PrintBy Barry Dayton

Our Coachella Valley is a beautiful land of extremes. Just as dramatic mountains tower over a desert floor not much higher than sea level, so does great wealth lie just miles away from grinding poverty.
But our valley is also a place where many offer their “time, talent, and treasure” to the organizations who feed the hungry, as well as shelter battered women. We support those that provide heath care and social services to our neighbors…educate tomorrow’s leaders…rescue at-risk animals…nourish our souls with art and music … and so much more.
Thankfully, Americans believe in helping their neighbors. According to Giving USA, 2015 was our nation’s most-generous year ever. Donations from individuals, estates, foundations, and corporations reached an estimated $373.25 billion, setting a record for the second year in a row.
With so much generosity, it might seem that the dozens listed in the Nonprofit Directory at the back of this issue would have all the funding they need. But while many of our Valley’s good causes have a plan for how they will provide their services, they often struggle to meet tomorrow’s expenses.
Chart the road from mission to vision
Let’s suppose one of our local organizations has the admirable vision of ending hunger throughout the Valley. To realize that vision, its daily mission might include making sure no child starts school with an empty stomach or no senior has to choose between food and medicine.
Even with an endowment or a deep-pocket benefactor, they’d need a strategic plan for engaging and continually re-enrolling donors and volunteers. They can inspire supporters, on a deeply personal level, by telling the success stories of those they serve. But first, they need a roadmap for the journey.
Create a strategic nonprofit marketing plan
1. Conduct a fearless organizational audit. Determine what you’re doing right, wrong, or not at all. Define your stakeholders and each of their roles in your mission. Decide your strategic messages — yes, even the “elevator speech” for staff and board members.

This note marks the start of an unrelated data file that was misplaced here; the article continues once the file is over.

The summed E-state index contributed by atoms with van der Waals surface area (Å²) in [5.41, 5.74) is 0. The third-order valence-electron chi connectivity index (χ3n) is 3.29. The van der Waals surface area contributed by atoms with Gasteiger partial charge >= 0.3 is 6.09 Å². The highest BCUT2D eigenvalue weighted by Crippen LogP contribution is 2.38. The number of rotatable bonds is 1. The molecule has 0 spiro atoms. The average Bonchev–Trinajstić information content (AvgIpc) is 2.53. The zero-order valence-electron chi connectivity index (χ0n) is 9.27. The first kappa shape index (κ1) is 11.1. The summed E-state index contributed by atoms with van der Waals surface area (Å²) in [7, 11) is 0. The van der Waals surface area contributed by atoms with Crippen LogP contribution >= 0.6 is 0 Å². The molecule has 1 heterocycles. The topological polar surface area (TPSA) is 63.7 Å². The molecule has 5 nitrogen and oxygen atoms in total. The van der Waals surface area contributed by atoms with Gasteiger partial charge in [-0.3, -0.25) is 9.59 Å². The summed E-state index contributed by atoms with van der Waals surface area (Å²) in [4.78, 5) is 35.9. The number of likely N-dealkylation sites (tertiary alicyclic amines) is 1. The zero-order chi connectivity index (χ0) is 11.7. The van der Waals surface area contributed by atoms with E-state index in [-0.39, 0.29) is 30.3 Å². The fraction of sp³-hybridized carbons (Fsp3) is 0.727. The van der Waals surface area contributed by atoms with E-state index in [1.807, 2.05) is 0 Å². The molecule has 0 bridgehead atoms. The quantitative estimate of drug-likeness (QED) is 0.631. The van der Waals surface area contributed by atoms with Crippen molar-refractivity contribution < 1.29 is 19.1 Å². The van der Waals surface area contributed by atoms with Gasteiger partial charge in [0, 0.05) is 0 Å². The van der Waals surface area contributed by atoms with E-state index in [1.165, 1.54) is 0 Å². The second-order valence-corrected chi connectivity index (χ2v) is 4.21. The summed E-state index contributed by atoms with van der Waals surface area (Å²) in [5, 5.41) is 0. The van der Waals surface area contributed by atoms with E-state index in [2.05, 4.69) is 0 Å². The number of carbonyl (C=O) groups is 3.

2. Set goals, objectives, strategies, and tactics. Each goal should be supported by objectives that outline specific outcomes and timeframes. Strategies are how you’ll meet those objectives, while tactics are the specific tools used.
3. Determine your organization’s unique value proposition. You’ll find it at the intersection of a) what’s most important to those you serve, b) what your organization is particularly good at, and c) what you’re doing that no one else is.
4. CRAM for outreach with Connection, Reward, Action, and Memorability. While it’s essential to engage … aim even higher. Inspire!
5. Test to find your optimal mix of online and offline marketing tools. Today, if you can’t be found online, you’re undiscoverable for many people. Choose the mix of digital and traditional tools that best support the objectives and strategies of your goals.
6. Set a budget for this marketing mix and create its calendar. Put together a grid of when each step is taken, at what cost, and who will be responsible for it.
7. Measure and track the effectiveness of what you’ve done. Once you’ve assessed the relative value of your plan’s actions, you can determine which tactics worked and why.
Now, taking the lessons learned, course-correct as necessary, and “rinse and repeat,” to serve your mission in pursuit of your vision.
With more than 30 years of experience, Barry Dayton most recently worked as the Director of Marketing & Communications for Desert AIDS Project, where he produced three consecutive award-winning public service campaigns. To see if he might have a Marketing Solution for you, contact him at 323-533-9848 or barry@barrydayton.com.

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Issue 15